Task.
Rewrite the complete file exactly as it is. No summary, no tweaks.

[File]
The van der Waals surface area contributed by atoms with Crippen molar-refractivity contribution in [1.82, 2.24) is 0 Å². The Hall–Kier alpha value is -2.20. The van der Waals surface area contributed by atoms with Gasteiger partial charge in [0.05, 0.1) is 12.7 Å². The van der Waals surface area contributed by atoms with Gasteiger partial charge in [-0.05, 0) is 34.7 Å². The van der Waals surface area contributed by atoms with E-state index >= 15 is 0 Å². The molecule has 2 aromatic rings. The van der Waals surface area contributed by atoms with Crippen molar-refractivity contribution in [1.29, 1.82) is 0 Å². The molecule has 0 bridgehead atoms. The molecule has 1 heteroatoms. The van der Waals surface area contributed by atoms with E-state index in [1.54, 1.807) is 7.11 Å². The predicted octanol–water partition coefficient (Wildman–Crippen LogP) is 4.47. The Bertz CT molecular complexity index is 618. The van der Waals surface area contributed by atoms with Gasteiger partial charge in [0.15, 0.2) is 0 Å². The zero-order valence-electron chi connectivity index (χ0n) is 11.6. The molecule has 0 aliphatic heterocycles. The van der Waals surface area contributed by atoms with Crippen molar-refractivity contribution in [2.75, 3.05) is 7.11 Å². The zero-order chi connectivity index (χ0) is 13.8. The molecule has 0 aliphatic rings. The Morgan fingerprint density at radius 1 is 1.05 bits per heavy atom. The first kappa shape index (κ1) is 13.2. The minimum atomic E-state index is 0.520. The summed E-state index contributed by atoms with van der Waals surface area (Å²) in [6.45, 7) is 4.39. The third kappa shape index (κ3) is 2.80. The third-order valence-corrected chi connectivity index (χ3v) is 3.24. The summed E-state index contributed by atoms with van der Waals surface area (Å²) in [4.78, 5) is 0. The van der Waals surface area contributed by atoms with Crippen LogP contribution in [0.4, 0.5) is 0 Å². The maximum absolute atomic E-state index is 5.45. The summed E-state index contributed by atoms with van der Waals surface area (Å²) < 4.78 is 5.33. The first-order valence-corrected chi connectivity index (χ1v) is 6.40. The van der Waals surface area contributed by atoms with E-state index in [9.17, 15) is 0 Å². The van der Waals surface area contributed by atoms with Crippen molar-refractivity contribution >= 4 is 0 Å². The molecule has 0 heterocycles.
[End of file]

The van der Waals surface area contributed by atoms with Crippen molar-refractivity contribution in [1.82, 2.24) is 0 Å². The Hall–Kier alpha value is -2.20. The van der Waals surface area contributed by atoms with Gasteiger partial charge in [0.05, 0.1) is 12.7 Å². The van der Waals surface area contributed by atoms with Gasteiger partial charge in [-0.05, 0) is 34.7 Å². The van der Waals surface area contributed by atoms with E-state index >= 15 is 0 Å². The molecule has 2 aromatic rings. The van der Waals surface area contributed by atoms with Crippen molar-refractivity contribution in [1.29, 1.82) is 0 Å². The molecule has 0 bridgehead atoms. The molecule has 1 heteroatoms. The van der Waals surface area contributed by atoms with E-state index in [1.54, 1.807) is 7.11 Å². The predicted octanol–water partition coefficient (Wildman–Crippen LogP) is 4.47. The Bertz CT molecular complexity index is 618. The van der Waals surface area contributed by atoms with Gasteiger partial charge in [0.15, 0.2) is 0 Å². The zero-order valence-electron chi connectivity index (χ0n) is 11.6. The molecule has 0 aliphatic heterocycles. The van der Waals surface area contributed by atoms with Crippen molar-refractivity contribution in [2.75, 3.05) is 7.11 Å². The zero-order chi connectivity index (χ0) is 13.8. The molecule has 0 aliphatic rings. The Morgan fingerprint density at radius 1 is 1.05 bits per heavy atom. The first kappa shape index (κ1) is 13.2. The minimum atomic E-state index is 0.520. The summed E-state index contributed by atoms with van der Waals surface area (Å²) in [6.45, 7) is 4.39. The third kappa shape index (κ3) is 2.80. The third-order valence-corrected chi connectivity index (χ3v) is 3.24. The summed E-state index contributed by atoms with van der Waals surface area (Å²) in [4.78, 5) is 0. The van der Waals surface area contributed by atoms with Crippen LogP contribution in [0.4, 0.5) is 0 Å². The maximum absolute atomic E-state index is 5.45. The summed E-state index contributed by atoms with van der Waals surface area (Å²) < 4.78 is 5.33. The first-order valence-corrected chi connectivity index (χ1v) is 6.40. The van der Waals surface area contributed by atoms with E-state index in [9.17, 15) is 0 Å². The van der Waals surface area contributed by atoms with Crippen molar-refractivity contribution >= 4 is 0 Å². The molecule has 0 heterocycles.